Samineh I. Shaheem
Sneezing, coughing, rashes, and asthma are a few of the common allergic reactions, due to environmental substances, that most of us have heard about or are unfortunate enough to be a casualty of this hypersensitivity disorder of the immune system.
We also know what the common elements causing physical allergies are, which bring rise to uncomfortable symptoms. These include, but surely not limited to, certain foods, dust, pollen, non-food proteins, and pet fur.
But what about emotional allergies? This has been a concept/research idea that I have been working on for years and it began with the acknowledgment that if our physical resistance can be hyper sensitive to particular elements, then its likely that our emotional immunity can also suffer as a result of certain interpersonal confrontations, causing painful psychological symptoms. So the same way someone might have an allergic reaction to eating strawberries, that person might also have an emotional allergy to a behavior, such as yelling, for example.
Now, no one takes pleasure out of yelling or being yelled at (well, most people) but if you begin to imagine the varying reactions we have after/during being yelled at, you will realize that people differ greatly on the continuum of that emotional experience. Some people might laugh, some stay silent, others yell back and still some will get so incredibly angry that their reaction to being yelled at can be as powerful or dangerous as an asthma attack.
Therefore the definition of an ‘emotional allergy’ would be ‘a damaging emotional response or mental state that arises from a negative or unpleasant encounter which is often accompanied by physiological and psychological changes’ (S. Shaheem 2010).
Once we’ve recognized that emotional allergies do exist, to varying degrees, it is important to identify what yours are so that you can be more conscious of triggers, manage reactions better and most importantly, to explain to those whom you regularly interact with that you may have an ‘incredible hulk’ button which shouldn’t be pressed.
Participants being interviewed on this topic described what they perceived to be their most common emotional allergies:
• Sarcasm – ‘So are you ever going to get out of bed or what?’
• Screaming or speaking in a loud voice
• Unnecessary and excessive profanities/swear words in sentences
• Unjust criticism
• Sweeping generalizations – ‘You NEVER do anything right!’ The use of the word ‘never’ or ‘always’ can be incredibly frustrating to many
• Being repeatedly asked to do something – ‘Honey can you pick up some eggs on your way home?’
• Texting/talking at the same time
• Crowded places
• Speaking in a babyish/childlike tone
• Exaggeration or lying
• Channel flipping
• Indirect answers
• Being asked too many questions
• Certain colors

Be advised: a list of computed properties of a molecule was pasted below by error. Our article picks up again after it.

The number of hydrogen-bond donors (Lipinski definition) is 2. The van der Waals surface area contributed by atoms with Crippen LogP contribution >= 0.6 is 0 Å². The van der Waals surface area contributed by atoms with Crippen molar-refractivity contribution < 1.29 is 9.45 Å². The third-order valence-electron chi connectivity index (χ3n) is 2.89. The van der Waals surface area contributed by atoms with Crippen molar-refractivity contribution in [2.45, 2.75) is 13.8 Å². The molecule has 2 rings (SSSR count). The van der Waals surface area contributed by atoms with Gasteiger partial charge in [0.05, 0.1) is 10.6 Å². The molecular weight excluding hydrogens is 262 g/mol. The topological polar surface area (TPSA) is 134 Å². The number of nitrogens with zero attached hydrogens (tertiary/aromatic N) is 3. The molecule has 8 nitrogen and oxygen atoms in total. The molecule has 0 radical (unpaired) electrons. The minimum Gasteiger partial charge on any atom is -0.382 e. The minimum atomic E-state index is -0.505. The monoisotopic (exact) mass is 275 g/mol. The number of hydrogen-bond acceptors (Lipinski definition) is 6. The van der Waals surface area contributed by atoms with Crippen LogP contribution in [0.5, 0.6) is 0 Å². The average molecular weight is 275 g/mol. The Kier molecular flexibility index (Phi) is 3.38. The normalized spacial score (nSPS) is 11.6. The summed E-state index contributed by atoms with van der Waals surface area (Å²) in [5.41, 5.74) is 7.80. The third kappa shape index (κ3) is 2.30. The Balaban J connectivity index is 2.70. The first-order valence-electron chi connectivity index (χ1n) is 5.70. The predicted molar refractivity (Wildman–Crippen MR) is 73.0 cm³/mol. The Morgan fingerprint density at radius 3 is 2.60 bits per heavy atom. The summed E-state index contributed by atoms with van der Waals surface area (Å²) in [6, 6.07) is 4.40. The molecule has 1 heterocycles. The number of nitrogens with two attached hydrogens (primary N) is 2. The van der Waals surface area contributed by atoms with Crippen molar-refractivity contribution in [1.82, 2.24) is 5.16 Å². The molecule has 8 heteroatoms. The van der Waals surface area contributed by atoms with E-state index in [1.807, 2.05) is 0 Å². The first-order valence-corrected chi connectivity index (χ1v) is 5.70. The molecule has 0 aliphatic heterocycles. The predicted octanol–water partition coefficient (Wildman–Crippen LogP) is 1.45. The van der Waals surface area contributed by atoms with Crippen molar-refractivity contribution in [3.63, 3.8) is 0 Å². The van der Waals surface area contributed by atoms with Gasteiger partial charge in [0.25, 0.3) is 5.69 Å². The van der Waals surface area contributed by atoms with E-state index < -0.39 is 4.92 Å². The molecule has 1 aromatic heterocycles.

• People who interrupt mid sentence
• Playing with feet
• Being late
• Making clattering sounds, while eating, with utensils hitting plates
• Grammatical errors or accents
• Annoying spelling mistakes
• Certain facial expression (constantly displeasing or overly happy)
While going through the list, please notice that there is a difference between just plane bad manners, irritating habits and what is described as emotional allergies. To begin with, these allergies may not affect everyone where as with irritating habits, most will agree that they are frustrating or rude. Moreover, the reactions we have in response to irritating behavior are less severe than the hypersensitivity or even disgust we feel towards allergenic behavior.
Typical emotional allergenic reactions include:
• Heart palpitation
A psychological response to an emotional allergy increases in intensity over time so your negative reaction intensifies each time you are exposed to that behavior/situation.
The first step is discussing these issues with loved ones and people with whom we interact on a regular basis. We certainly shouldn’t assume the role of a behavior police for others since what bothers us, may not even grab the attention of another. But it is important to express our own hypersensitivity.
The more we are exposed to the allergy provoking behavior, the worse the symptoms get and the lower our emotional immunity goes. Do not feel like you are being unreasonable. If you sense the discomfort of both physical and psychological reactions, they are signals, which shouldn’t be ignored, and need to be discussed. Otherwise the relationship can suffer and eventually cease to exist.
Of course we shouldn’t use these allergies as excuses to get our way, be inflexible, not compromise or to conceal a deeper dissatisfaction. Emotional allergies should be better understood so that we can express displeasure right from the initial encounters instead of waiting years before bringing it up. That’s because the last thing you want to hear from the other person is, ‘it never used to bother you, why does it bother you now?’
So just as you would warn your waiter to exclude nuts from your meal due to an allergy, try and exclude (or at least limit) behaviors from your life that can drive you ‘nuts.’
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